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A sterling physician: COSAM alumnus is resident at Johns Hopkins

Published: 04/19/2018

By: Jarrett Rogers

As an internal medicine resident at Johns Hopkins Hospital in Baltimore, Maryland, Dr. Cole Sterling’s job is to manage and evaluate patients who are sick enough to warrant a hospital stay. He also tracks patients who need regular care at his outpatient clinic. The nature of his work demands a strong ability to diagnose and solve problems, as well as people skills.

Sterling, who also attended medical school at Johns Hopkins, said he is humbled by the successes in his career thus far.

“Honestly, I feel more blessed than proud,” said Sterling. “It is an enormous honor and privilege caring for individuals who trust us with their lives and fears. While this aspect of my job remains extremely rewarding, connecting patients to desperately needed social resources and finding ways to keep them engaged in their own care can be challenging."

Sterling received a bachelor of science from Auburn and said he was drawn to the university because of its diverse student body and college sports.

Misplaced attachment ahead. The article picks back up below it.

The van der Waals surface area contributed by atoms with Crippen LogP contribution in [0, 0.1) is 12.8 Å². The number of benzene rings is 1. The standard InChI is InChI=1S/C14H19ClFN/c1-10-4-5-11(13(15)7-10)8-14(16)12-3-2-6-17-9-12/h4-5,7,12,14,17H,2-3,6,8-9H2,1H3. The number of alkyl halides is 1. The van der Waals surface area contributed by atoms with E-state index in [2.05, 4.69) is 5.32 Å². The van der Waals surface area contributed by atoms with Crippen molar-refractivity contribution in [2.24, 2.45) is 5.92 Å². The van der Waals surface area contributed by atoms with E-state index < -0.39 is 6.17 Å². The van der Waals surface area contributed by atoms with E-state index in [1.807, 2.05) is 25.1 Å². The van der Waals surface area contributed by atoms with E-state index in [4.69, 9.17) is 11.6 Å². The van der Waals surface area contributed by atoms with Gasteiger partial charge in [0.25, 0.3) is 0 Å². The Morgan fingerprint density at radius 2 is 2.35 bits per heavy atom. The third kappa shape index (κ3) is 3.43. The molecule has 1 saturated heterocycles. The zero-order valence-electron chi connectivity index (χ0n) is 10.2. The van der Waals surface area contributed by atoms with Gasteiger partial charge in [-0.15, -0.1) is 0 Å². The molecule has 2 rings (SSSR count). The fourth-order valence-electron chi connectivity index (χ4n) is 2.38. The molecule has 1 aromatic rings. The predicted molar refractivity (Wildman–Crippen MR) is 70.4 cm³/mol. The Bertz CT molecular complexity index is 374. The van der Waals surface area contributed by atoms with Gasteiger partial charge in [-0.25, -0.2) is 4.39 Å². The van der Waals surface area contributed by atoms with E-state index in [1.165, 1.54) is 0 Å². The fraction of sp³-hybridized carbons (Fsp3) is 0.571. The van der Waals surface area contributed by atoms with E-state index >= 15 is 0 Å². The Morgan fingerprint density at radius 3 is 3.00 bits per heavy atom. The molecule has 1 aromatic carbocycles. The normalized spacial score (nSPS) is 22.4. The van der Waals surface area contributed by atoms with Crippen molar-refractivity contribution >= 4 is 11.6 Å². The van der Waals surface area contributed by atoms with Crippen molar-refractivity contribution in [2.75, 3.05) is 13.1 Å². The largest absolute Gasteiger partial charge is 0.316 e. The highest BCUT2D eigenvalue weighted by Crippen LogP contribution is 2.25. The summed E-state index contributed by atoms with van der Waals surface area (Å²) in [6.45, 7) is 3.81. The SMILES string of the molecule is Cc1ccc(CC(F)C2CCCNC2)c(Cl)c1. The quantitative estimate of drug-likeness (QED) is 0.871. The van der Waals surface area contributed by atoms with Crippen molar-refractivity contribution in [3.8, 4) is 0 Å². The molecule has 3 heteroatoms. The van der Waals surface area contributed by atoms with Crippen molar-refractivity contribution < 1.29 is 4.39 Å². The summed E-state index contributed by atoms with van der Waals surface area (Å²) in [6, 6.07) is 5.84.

“My time at Auburn constantly reinforced the importance of remaining balanced—namely, pursuing my professional dreams while maintaining my identity as an individual,” he said.

While at Auburn, he participated in a number of extracurricular student activities, including COSAM Leaders, the Undergraduate Research Fellowship Program, and Sigma Chi Fraternity. 

Regarding COSAM, Sterling praised the faculty and academic programs.

“COSAM’s greatest strength is undoubtedly its individuals and their commitment to students—people like Larry Wit (associate dean and professor emeritus) and Beverly Childress (director of pre-health professions), and many others who are not only extremely talented but also truly care about student success and well-being,” said Sterling.

Additionally, Sterling cites his biomedical sciences courses, particularly Mammalian Physiology and Vertebrate Development, as highly impactful in terms of preparing him for the environment and expectations of medical school.

For current students, Sterling advocates making the most of college years.

“Work hard,” he said. “Find what matters to you, who you are, where you want to be, and how you want to get there. You will likely never again have the same degree of freedom or potential that you have now. It’s tough to find the right balance, but that’s what makes these years so much fun!"

Sterling graduated with a bachelor of science in biomedical sciences in 2012. A native of Huntsville, in his spare time, he enjoys writing, playing the piano, snow skiing, scuba diving, smoking meats, cooking with his wife, and spending time with their Great Pyrenees, Emma.​

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